Van Simmons: I say there is, but there’s been times where I've sold things. I had a rifle one time that I paid $27,000 for and I paid over the moon for it and a few years later, a friend of mine wanted to buy it. He didn't say he wanted to buy it. I told him it wasn’t for sale and he kept looking at it and looking at it and he says, "What's this thing worth at the end of the world? What’s it worth?" I said, "I don't know 40 grand, 50 grand."

He goes, "What are you going to do with it?" I said, "I'm going to give it to my kids," and he offered me some number that was way above that and I just handed it back to him. I said, "I guess you can own it." There comes a point where you have to sell stuff. I have things now that I can’t ... I have family things that I wouldn't sell, but most everything else, I’m married and I have a couple kids and those are the two things I guess I can't sell. Everything else, at some point, I decide to sell it because one, I either grow tired of it or somebody wants it more than I do. I've sold a tremendous amount of things to friends for what I paid 20 or 30 years ago, just because they really wanted them.

Gerardo Del Real: That's neat.

Van Simmons: But some things become really overpriced and some things become under-priced. I try and focus on things that I think are under-priced, I can fall in love with a lot of different things.

Gerardo Del Real: Absolutely. Absolutely. Van, you've structured and continue to structure coin portfolios for some of the wealthiest families in the world. If someone was just getting started in the coin and collectibles universe and wanted to start a coin collection or a collectible collection hoping to turn a profit at some point, how would they go about that?

Van Simmons: To begin with, I have dealt with some of the wealthiest families on earth, but I also got off the phone today with a little retired schoolteacher that I’ve done business with for 30 years and she’s in her late 80s and collects Buffalo nickels for $50 and $70. I deal in a wide variety of things, mostly all high-quality coins, but the easiest thing is to try and find something you like or you can call me or other people and find out what’s undervalued.

I'd shy away a little bit from telemarketing firms that are promoting certain things because they have big supplies of them, but there's some areas in all markets, some areas are very under-priced and very overlooked or very oversold. The hardest thing to do and yet the easiest thing to do is try and find something that is more of a value play. If you really think about it, you can pick stuff out that just the prices don’t make any sense. They just seem too undervalued.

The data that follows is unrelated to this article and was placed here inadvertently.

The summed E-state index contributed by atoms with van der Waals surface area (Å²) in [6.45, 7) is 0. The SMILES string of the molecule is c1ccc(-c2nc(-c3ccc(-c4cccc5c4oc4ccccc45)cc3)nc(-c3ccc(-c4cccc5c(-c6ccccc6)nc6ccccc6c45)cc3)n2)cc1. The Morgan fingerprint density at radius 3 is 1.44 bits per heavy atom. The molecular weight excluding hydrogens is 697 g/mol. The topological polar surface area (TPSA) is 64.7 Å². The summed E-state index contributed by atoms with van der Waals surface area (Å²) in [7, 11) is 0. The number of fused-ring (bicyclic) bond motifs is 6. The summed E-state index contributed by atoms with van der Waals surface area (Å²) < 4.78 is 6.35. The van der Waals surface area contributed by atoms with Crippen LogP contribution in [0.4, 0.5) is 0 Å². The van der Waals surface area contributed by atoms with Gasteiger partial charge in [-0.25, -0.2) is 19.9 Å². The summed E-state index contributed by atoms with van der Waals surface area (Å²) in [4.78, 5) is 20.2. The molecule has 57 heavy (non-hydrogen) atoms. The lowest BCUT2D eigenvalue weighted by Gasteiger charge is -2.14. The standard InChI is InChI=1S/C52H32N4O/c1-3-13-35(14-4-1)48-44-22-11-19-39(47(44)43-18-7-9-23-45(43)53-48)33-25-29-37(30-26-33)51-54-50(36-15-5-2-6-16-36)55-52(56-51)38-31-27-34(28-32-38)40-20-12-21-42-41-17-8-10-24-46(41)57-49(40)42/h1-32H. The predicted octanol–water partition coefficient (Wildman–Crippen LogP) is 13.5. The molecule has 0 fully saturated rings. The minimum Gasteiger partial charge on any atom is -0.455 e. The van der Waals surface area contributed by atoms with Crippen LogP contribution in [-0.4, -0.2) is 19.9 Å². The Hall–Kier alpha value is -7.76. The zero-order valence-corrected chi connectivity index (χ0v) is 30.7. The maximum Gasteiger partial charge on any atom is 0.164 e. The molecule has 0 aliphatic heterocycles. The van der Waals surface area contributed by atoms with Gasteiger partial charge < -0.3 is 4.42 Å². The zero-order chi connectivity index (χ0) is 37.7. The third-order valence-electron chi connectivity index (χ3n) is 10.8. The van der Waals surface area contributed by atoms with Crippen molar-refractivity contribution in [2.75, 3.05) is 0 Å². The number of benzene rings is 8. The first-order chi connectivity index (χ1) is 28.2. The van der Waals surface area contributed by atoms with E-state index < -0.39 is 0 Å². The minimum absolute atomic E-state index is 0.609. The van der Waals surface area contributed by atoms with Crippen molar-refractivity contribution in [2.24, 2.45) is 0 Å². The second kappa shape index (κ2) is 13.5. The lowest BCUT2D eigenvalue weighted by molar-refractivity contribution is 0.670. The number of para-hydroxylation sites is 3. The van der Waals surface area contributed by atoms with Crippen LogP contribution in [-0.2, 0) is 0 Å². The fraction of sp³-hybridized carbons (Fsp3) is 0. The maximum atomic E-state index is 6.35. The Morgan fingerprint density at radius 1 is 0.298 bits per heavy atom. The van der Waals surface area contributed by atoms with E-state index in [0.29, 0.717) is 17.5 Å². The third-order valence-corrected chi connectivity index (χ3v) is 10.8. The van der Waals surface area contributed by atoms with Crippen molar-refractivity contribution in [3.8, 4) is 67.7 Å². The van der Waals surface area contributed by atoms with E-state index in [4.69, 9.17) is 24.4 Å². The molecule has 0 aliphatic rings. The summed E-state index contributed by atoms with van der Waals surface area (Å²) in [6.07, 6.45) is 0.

I think today if I were ... If somebody called, which happens every day and said, "I’m interested in doing this," I can usually come up with something that makes sense to me. I just had a gentleman in here 20 minutes ago who's been a client for a long time and he says, "Yeah, I have X amount to spend today. What should I buy?" I picked out about seven coins and I said, "Take your pick. You can buy 2 or 3 of these or one of these or one of these," and he ended up buying one a little more expensive coins for, I think it was $9000, $8900.

Coins are different. Everybody likes different things and for different reasons. Some people are hooked on just gold coins. Some people want old nickels. Everybody’s a little different. Some people like Indian coins because they collect Navajo or American Indian items, things like that. There’s something for everybody.

The other thing I like about coins is the market is so large. There's so many buyers for every single thing. There's a coin show almost in some city in the United States every weekend and auctions every couple of weeks or every month. It's just a huge market, more so than other collectible and the spread are tighter than any other collectible. Spreads can be anywhere from 1 or 2% to 20 or 30 or 40%, but you go into antique furniture or pottery or glassware, anything like that, you’re talking 50 to 200%. Paintings are anywhere from 100 to 300%. The prices can, the spreads on a lot of things can be very high and I like coins because the spreads are so tight.

Gerardo Del Real: Absolutely. Well, it sounds that the market being so big provides the liquidity as well in the event that you want to take that profit and make that work for you.

Van Simmons: Yeah and the other things is, you like to buy when it's a collectors market. Markets, when they're really cheap, it’s mostly collectors buying which is where we are now. As the market gets hotter and prices start moving up, you have more investors and then at the end of the market, you have more speculators who jump in.

Just like gold or silver or stocks or anything else, towards the end, it's speculators who are ramping the chart to the moon. At that point you have to say, "Well, no collectors are buying anymore." You always have to look at where the end users of the product and what's the end user going to want?

I get people who say, "Well, you know, you only sell high-quality coins." I say, "Well, if I collected cars, I wouldn't want to buy a 1959 Cadillac that's been run into 15 walls. I'd want one that was brand, a nice condition." You want to have something that when you have it, everybody else wants to have it. Everybody who collects would look at it and go, "Hey, that's nice. I'd like to have that," so high grade of any collectible I think is one of the paramount things to look for.